At first, we planned to go to the US to pursue the American dream. We couldn’t make it happen because we didn’t get a visa. We even entitled a book about running our own business ‘Once Not in America.’ We came to Moscow, and I think this was the best thing we could have done, because we would not have managed to do the same thing over there. And I am very grateful that fate brought us here, where there are vast opportunities for entrepreneurs that you just need to take advantage of.
We didn’t need any agreements ‘under the table’ in order to develop our business here. I think this is a big advantage for entrepreneurs, when you have the opportunity to grow without special connections of any kind. With opportunities like this, any entrepreneur can be successful.
I am very glad that we started our business in Moscow – this is our city and it’s our strong point. Winning Moscow over is difficult, but if you start here, everything else is peanuts in comparison.”
Member of the Supervisory Board at We-Fi, Chair of the “Opory Rossiyi” committee for the development of women’s entrepreneurship, Member of the Board at Otkritie Bank
“Our society has the perception that women are a socially subsidized class. We want to expand the agenda: first, women’s entrepreneurship is a point of growth for small and medium-sized businesses all over the world; second, more than half of the working population in Russia is women, and here there is a real opportunity for the Russian economy to tap into this potential.
Our team has created a platform that brings together women from different regions, allows us to launch initiatives, to set an agenda for cooperation between entrepreneurs and government bodies and supporting organizations in the small and medium-sized business segment.
I’ve been in the banking industry for 25 years. I have met excellent women experts that I’ve offered better positions to, but they doubted their future success and their ability to move up the ladder. It seemed to them there was someone better and they wouldn’t be able to achieve the needed results. Today, there are fewer women who doubt themselves.
A general trend has emerged in two directions. Externally, society support women’s desire to create their own business and the first elements of a supporting infrastructure are being established. And internally, there is personal self-confidence that is growing thanks to examples of successful women entrepreneurs.
There is a trend right now in which the share of women on board of directors management boards at banks is growing. More attention is being paid to the subject of women’s development and self-fulfillment. This gives women confidence, and they’ve started to see opportunities to develop their careers and achieve their goals.”
Executive Director of the All-Russian public organization “Women of Business”
“In the 20 years that our organization has been around, the image of women entrepreneurs has changed a lot. Today, women start their own businesses primarily because they want to create value. The scale of their enterprises varies. This trend applies not only in the regions and in the capital, but across all countries and continents.
One of the recent largest international congresses for women entrepreneurs was held in Moscow and brought together participants from almost 40 member countries – over 500 business women. “Women of Business” hosted the event. It was held with the support from the Moscow government, which made it possible to conduct an effective dialogue within the framework of sessions, round tables, and discussions.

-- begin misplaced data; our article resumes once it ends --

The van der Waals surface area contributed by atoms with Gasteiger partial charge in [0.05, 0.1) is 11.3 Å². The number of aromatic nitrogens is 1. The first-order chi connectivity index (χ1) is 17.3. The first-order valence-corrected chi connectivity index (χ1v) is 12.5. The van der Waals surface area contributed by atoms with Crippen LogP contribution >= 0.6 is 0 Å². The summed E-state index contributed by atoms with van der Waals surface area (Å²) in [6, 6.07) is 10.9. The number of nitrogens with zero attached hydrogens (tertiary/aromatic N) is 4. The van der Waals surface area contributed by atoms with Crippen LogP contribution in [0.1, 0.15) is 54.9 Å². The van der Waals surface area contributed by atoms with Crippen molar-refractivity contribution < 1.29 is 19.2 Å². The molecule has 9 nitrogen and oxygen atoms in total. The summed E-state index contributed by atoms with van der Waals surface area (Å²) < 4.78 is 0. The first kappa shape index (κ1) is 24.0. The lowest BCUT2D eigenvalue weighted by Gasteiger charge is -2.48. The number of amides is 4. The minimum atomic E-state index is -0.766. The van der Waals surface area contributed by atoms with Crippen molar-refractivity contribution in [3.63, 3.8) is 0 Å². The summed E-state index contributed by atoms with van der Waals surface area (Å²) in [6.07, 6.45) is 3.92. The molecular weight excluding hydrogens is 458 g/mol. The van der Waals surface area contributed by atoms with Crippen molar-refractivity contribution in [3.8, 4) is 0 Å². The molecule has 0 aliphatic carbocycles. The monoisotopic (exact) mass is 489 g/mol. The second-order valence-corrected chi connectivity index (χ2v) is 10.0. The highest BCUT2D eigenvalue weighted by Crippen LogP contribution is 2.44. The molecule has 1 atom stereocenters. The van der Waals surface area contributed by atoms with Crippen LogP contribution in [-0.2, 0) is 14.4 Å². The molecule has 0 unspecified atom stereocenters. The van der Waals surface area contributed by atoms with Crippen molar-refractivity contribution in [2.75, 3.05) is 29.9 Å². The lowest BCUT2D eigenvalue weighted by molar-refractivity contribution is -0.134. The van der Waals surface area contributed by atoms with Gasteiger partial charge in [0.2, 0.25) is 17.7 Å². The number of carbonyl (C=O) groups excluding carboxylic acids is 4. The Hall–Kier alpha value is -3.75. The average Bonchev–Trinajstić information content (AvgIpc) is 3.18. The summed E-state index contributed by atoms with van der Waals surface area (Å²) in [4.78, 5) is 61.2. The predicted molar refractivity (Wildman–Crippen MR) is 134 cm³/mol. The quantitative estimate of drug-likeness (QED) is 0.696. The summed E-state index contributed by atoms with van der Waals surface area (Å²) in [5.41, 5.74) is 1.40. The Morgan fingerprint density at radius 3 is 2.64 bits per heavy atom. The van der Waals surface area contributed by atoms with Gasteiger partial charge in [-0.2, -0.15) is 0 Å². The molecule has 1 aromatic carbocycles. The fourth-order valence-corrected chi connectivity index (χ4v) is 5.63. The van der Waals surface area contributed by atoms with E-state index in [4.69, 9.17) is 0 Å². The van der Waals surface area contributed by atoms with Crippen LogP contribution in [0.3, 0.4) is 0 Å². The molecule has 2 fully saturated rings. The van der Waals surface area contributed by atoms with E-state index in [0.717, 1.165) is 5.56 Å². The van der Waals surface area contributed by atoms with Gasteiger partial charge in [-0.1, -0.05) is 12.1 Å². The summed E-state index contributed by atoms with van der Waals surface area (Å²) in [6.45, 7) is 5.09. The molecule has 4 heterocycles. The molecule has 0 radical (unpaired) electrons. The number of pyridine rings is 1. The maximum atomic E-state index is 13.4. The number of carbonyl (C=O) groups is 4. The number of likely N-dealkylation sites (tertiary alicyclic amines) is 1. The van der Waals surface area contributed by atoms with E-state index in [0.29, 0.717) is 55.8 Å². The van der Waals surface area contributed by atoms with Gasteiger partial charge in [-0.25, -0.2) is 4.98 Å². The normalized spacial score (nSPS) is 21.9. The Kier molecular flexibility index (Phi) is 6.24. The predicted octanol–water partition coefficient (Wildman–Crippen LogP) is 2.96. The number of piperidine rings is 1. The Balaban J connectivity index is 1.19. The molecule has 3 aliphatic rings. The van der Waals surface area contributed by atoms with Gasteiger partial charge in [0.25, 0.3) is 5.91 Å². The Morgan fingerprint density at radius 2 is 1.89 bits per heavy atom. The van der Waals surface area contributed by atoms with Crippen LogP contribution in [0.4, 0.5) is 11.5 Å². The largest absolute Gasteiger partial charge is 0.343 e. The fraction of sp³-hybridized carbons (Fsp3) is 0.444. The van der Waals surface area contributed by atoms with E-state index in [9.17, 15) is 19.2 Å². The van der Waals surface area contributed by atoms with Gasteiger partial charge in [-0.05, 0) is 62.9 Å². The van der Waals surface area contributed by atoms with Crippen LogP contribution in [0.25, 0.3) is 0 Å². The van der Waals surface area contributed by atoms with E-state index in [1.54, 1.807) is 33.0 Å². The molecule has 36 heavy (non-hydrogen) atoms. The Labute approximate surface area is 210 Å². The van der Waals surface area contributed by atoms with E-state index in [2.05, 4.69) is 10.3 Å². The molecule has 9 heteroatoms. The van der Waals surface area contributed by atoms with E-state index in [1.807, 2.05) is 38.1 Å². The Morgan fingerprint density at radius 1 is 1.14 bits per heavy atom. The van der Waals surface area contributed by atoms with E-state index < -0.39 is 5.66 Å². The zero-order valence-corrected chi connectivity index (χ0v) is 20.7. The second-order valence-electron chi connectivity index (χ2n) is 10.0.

Moscow sets the trend for the whole country in terms of forming associations and working with them. When there is an association, there is an opportunity to contribute to the formation of values and to the development of measures for the systemic support of women’s entrepreneurship. Association activities make communication more efficient. Recently, cooperation between our association and the government has reached a qualitatively new level. The beginning of a dialogue, which signals that things are moving in the right direction, is key. And there is a dialogue. We regularly conduct foresight sessions, and they are always attended by representatives of the Moscow Department of Entrepreneurship and Innovation Development.”
UNIDO Goodwill Ambassador
“In Moscow, doing business is different because the capital grants people greater access to the market – it’s just huge here. But women entrepreneurs in Moscow encounter another problem, because doing business here is expensive: rent, staff, advertising.
I think the Moscow program may well be aimed at making our women entrepreneurs more open to the rest of the world. An American woman who starts a business immediately starts thinking about how to turn it into an international organization. At most, Russian women make plans to take their business to the neighboring region. I think that for the capital, for the level of entrepreneurs working here, it’s important to consider formats that will enable Russia to show the world that we can do much more than make tanks and missiles. I think this trend should start in Moscow.
Both male and female entrepreneurs consider the lack of access to financing to be the main barrier to starting a business. After that, opinions are split. For men, the second barrier is fear of failure. For women, it’s the feeling that they lack the necessary knowledge and skills. So the answer is that we need specialized educational, informational support, promotion, role models of success, and programs to provide access to financial resources for both women and men.”